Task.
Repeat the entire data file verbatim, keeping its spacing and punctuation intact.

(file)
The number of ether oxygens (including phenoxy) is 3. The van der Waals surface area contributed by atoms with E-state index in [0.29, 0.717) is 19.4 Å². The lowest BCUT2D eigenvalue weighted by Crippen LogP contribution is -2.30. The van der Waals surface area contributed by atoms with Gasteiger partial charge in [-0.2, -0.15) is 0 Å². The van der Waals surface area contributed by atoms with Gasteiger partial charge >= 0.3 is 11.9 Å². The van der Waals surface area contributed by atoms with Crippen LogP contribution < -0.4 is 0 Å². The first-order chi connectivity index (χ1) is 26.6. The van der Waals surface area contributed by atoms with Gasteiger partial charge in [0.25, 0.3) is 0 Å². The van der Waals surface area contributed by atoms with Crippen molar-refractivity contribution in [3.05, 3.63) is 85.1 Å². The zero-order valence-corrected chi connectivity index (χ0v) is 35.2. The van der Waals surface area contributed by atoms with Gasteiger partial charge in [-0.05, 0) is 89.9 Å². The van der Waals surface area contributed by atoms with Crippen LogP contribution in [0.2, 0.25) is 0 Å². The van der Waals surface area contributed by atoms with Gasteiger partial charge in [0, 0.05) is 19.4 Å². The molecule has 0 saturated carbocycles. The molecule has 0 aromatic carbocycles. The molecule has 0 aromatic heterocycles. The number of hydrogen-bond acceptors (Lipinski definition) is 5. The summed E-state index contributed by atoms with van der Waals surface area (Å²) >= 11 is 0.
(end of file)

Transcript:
The number of ether oxygens (including phenoxy) is 3. The van der Waals surface area contributed by atoms with E-state index in [0.29, 0.717) is 19.4 Å². The lowest BCUT2D eigenvalue weighted by Crippen LogP contribution is -2.30. The van der Waals surface area contributed by atoms with Gasteiger partial charge in [-0.2, -0.15) is 0 Å². The van der Waals surface area contributed by atoms with Gasteiger partial charge >= 0.3 is 11.9 Å². The van der Waals surface area contributed by atoms with Crippen LogP contribution < -0.4 is 0 Å². The first-order chi connectivity index (χ1) is 26.6. The van der Waals surface area contributed by atoms with Gasteiger partial charge in [0.25, 0.3) is 0 Å². The van der Waals surface area contributed by atoms with Crippen molar-refractivity contribution in [3.05, 3.63) is 85.1 Å². The zero-order valence-corrected chi connectivity index (χ0v) is 35.2. The van der Waals surface area contributed by atoms with Gasteiger partial charge in [-0.05, 0) is 89.9 Å². The van der Waals surface area contributed by atoms with Crippen LogP contribution in [0.2, 0.25) is 0 Å². The van der Waals surface area contributed by atoms with Gasteiger partial charge in [0, 0.05) is 19.4 Å². The molecule has 0 saturated carbocycles. The molecule has 0 aromatic carbocycles. The molecule has 0 aromatic heterocycles. The number of hydrogen-bond acceptors (Lipinski definition) is 5. The summed E-state index contributed by atoms with van der Waals surface area (Å²) >= 11 is 0.